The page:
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Experiment vs. Simulation, Part 3: JESD51-14

The JESD51-14 standard was published in November 2010, prepared by the  JEDEC JC-15 Committee on Thermal Characterization. It outlines a new process to measure what is the most common IC package thermal metric, Theta_jc. This is the thermal resistance between the die and the package case face. More specifically the face of the package that is to be cooled by an external heatsinking method. Theta_jc wasn’t a new metric that required a new method to be proposed to measure it so what was the motivation for this standard? You can learn more about something when considering -why- that thing was done beyond -what- the thing actually is.

A thermal resistance has units K/W (or DegC/W, take your pick). It is a formed by temperature difference divided by a power dissipation. The power dissipation being the amount of power consumed by the package that is dissipated as heat (in most cases, all of it). The temperature difference is difference between the junction temperature and the temperature of the case face. The classic method to measure Theta_jc is to record the consumed power, use an electrical test method to measure the temperature of the die and a thermocouple to measure the temperature at the case face. It’s this latter part where most of the problems lie.

The package case face is totally covered by the heatsink. To measure the case face temperature using a thermocouple you drill a hole through the heatsink, insert the thermocouple through that and try to ensure the thermocouple bead just records the package face temperature and is not affected by the surrounding heatsink. A method that is susceptible to variations when repeated by different engineers/companies. Even more so with small packages that have a case face area similar to the size of the thermocouple bead. Also there is the issue of what temperature to measure when the temperature variation across the case face is not uniform (as can be the case, even with high HTC heatsinks and especially for packages with large die to case size ratios). The maximum temperature sure, but how do you know where that is exactly?

The primary use of Theta_jc is as a comparison metric to enable end users to judge the relative thermal performance of different packages, often from different suppliers, to determine which is thermally more attractive (i.e. the one with the lower Theta_jc, or a more cost effective Theta_jc). To enable decisions based on such comparisons to be made successfully one would need to ensure that all Theta_jc values have the same, and small, measurement error. And yes, even measurements have errors, as do simulations, in fact nothing is ‘accurate’, the only thing to strive for is usefulness. Sorry, best to stop there before things get a bit too philosophical. Thermocouple approaches introduce too many large and variable errors. It was this that fact that drove the need for a new standard for the measurement of this prince of thermal metrics.

JESD51-14 details the ‘Transient Dual Interface Method’ (TDIM) testing approach. I won’t attempt to a better job at describing the method than Andras Poppe has already done in a previous blog. I will however shamelessly copy his picture that gives a graphical overview. It’s a neat concept. Change the condition over the whole case face between two transient (power down) measurements and note the dT in time at which the Tj vs. t curves deviate.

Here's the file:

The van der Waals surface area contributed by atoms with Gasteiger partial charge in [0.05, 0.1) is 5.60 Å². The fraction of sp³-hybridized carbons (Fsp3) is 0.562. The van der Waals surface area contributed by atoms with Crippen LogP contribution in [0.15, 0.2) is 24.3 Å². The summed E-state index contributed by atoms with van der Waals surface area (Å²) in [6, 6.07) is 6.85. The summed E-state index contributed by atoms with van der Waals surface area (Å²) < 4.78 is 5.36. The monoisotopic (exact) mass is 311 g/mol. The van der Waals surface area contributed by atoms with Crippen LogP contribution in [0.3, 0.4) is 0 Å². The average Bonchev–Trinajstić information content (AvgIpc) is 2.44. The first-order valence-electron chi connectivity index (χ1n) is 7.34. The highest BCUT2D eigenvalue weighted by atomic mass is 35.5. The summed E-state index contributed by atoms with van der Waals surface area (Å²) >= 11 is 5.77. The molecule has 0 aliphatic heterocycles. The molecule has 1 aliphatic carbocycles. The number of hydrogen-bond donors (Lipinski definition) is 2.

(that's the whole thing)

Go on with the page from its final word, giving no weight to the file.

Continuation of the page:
I have come across many questions and  been part of a few deep discussions about the comparison between thermocouple and TDIM measured Theta_jc values. Are they comparable? If so, how? Most of the time such discussions turn back to the basic fact that JESD51-14 details a repeatable approach to determine a thermal metric that can be used during component selection phase of the design process. Safe ground.

However these discussions start up again when people start using Theta_jc for prediction / simulation purposes.

“But it’s only meant to be a metric!”

—”I know but it’s the only bit of thermal data I can find and I need to determine how hot this package will get in my product”

“Can’t you get a detailed FloTHERM model?”

—”Tried that, the supplier wouldn’t provide it, too much proprietary info would be contained within it”

“What about entering into an NDA with them to cover the supply of a detailed model?”

—”What, by Monday!?”

It’s the lack of thermal models that is driving thermal engineers to use whatever they can for simulation purposes. Theta_jc included. Next time I’ll cover some pros and cons about doing this.

22nd February 2012, Ross-on-Wye

JESD51-14, Theta_jc

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Robin BornoffRobin Bornoff achieved a Mechanical Engineering Degree from Brunel University in 1992 followed by a PhD in 1995 for CFD research. He then joined Mentor Graphics Corporation, Mechanical Analysis Division (formerly Flomerics Ltd) as an application and support engineer, specializing in the application of CFD to electronics cooling and the design of the built environment. Having been the Product Marketing Manager responsible for the FloTHERM and FloVENT softwares he is now Market Development Manager for the Physical Design of Electronics in the Mechanical Analysis Division. Visit Robin Bornoff's blog

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[...] methods continue to contribute. The TDIM approach detailed by JESD51-14 and introduced in the previous blog can identify the thermal resistance from the package junction to the heatsunk face without [...]

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